Books about The Book

By David Herman, November 12, 2009

The Chosen
By Chaim Potok
Penguin Modern Classics, £9.99

My Name Is Asher Lev
By Chaim Potok
Penguin Modern Classics, £9.99


Review: Day After Night

By Madeleine Kingsley, November 12, 2009

By Anita Diamant
Simon & Schuster, £12.99


Revealed: con-tricks we are all falling for

By Monica Porter, November 12, 2009

Lying politicians, misleading adverts, dodgy estate agents, cheating traffic wardens… which of us is not sick of the endless deceptions, both big and small, to which we are subjected nowadays? But mostly we just shrug our shoulders, or fume impotently.


Review: A State Beyond the Pale

By David Conway, November 5, 2009

By Robin Shepherd
Weidenfeld & Nicolson, £16.99

The Middle East conflict is being played out in two theatres. One is on the ground, where territory is won or ceded, lives lost and bodies wounded and maimed. The other is in the air-waves and in print, in university lecture theatres and trade union congresses. Here, it is minds that are lost and won.

However well Israel has managed in the former, recent years have seen it steadily losing ground in the latter in the face of a mounting campaign of vilification from a growing and ever more audible chorus.


Is it all just hate-filled ignorance?

By Lawrence Joffe, November 5, 2009

Are Jews everywhere really facing a serious resurgence of antisemitism? Does every spike in anti-Israel sentiment disguise eternal loathing against Jewry? Or is that just alarmist guff, and might current animus simply reflect passing anger at Israeli operations?

Into this fray leaps William Rubinstein, author of Israel, the Jews and the West — the Fall and Rise of Antisemitism (Social Affairs Unit, £10), a curious blend of arresting analysis and at times offensive generalisation.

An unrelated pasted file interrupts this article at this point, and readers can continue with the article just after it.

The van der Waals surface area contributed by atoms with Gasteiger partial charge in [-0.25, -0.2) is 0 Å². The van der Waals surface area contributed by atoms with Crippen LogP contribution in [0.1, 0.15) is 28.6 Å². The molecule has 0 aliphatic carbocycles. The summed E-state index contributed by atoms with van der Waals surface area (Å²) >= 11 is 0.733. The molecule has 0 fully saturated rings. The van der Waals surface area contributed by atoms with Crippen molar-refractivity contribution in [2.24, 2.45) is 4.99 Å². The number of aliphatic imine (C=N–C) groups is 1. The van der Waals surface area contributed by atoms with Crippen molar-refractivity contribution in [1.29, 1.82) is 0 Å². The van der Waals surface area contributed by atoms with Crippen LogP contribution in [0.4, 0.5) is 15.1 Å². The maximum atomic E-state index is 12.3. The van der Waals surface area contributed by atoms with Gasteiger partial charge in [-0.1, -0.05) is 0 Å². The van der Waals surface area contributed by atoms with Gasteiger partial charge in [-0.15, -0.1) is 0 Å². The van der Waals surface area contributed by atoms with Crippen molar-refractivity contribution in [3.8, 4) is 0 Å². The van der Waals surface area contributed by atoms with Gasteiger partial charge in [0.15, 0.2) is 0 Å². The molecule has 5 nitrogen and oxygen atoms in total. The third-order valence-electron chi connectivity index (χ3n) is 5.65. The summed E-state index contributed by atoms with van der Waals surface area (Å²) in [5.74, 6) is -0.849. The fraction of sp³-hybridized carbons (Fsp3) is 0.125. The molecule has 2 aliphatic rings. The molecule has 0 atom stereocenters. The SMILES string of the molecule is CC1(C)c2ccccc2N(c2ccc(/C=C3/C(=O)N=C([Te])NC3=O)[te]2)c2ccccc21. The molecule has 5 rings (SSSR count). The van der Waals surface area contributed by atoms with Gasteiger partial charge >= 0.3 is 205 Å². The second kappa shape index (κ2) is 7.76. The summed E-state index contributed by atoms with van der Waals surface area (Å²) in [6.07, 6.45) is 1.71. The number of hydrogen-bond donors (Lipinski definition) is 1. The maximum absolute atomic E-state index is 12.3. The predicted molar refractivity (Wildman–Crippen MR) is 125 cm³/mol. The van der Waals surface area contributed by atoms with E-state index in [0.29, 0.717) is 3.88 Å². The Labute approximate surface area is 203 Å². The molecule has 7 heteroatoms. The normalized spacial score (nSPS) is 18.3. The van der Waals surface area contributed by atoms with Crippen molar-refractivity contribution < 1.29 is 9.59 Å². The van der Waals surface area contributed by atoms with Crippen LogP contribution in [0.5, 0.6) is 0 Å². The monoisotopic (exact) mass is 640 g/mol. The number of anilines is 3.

Tailors who invented Tinsel Town

By Michael Freedland, November 5, 2009

They were the men who created the most significant art form of the 20th century. Every time you go into a cinema, or even turn on the television, mutter a lehayim to the mostly Jewish businessmen who decided there was more to making moving pictures than showing them in fairgrounds on what-the-butler-saw machines.

The magic of these men, collectively called the Moguls, was to decide to create the equivalent of theatrical plays flashed on to screens and shown in palatial buildings without a trace of sawdust — and create Hollywood in the process.


Review: The Communal Gadfly

By Gerald Jacobs, October 28, 2009

By Geoffrey Alderman
Academic Studies Press, £29.50

History professor Geoffrey Alderman has, since March 2002, been the sitting tenant on what might be called Opinion Island, set as it is within a sea of opinions. As the JC’s resident weekly columnist, not only does he share space with such blood-stirring names as Aaronovitch and Finkelstein, Freedland and Phillips, but he also directs his views at a readership never too shy to offer its own thoughts, as can be seen in the Letters to the Editor, which also abut his column.


Review: Some Like It Hot

By Simon Round, October 28, 2009

By Tony Curtis with Mark A Vieira
Virgin Books, £14.99

You have seen the film, now you can read the book — screen legend Tony Curtis’s account of the making of one of the most famous and loved comedies of all time — Some Like it Hot.

The film brought together some of the icons of post-war cinema — Curtis himself, Jack Lemmon, director Billy Wilder and, most notably, Marilyn Monroe, whose involvement in any film was almost invariably a drama in itself.


Review: The Dogs And The Wolves

By Anne Garvey, October 22, 2009

By Irène Némirovsky
Chatto & Windus, £16.99

Between the dogs and the wolves at twilight, according to a French saying, there is no discernible difference. But in this mordant, merciless portrayal of the contrasting lives of rich and poor Jews, the difference between them is akin to heaven and hell.


Review: All Other Nights

By Miriam Shaviv, October 22, 2009

By Dara Horn
Old Street Publishing, £11.99

Inside a barrel in the bottom of a boat, with a canteen of water wedged between his legs and a packet of poison concealed in his pocket, Jacob Rappaport felt a knot tightening in his stomach — not because he was about to do something dangerous, but because he was about to do something wrong.” It is a terrific first line, and as it progresses, Dara Horn’s new novel gets more gripping — both as a straightforward thriller and as a novel of ideas.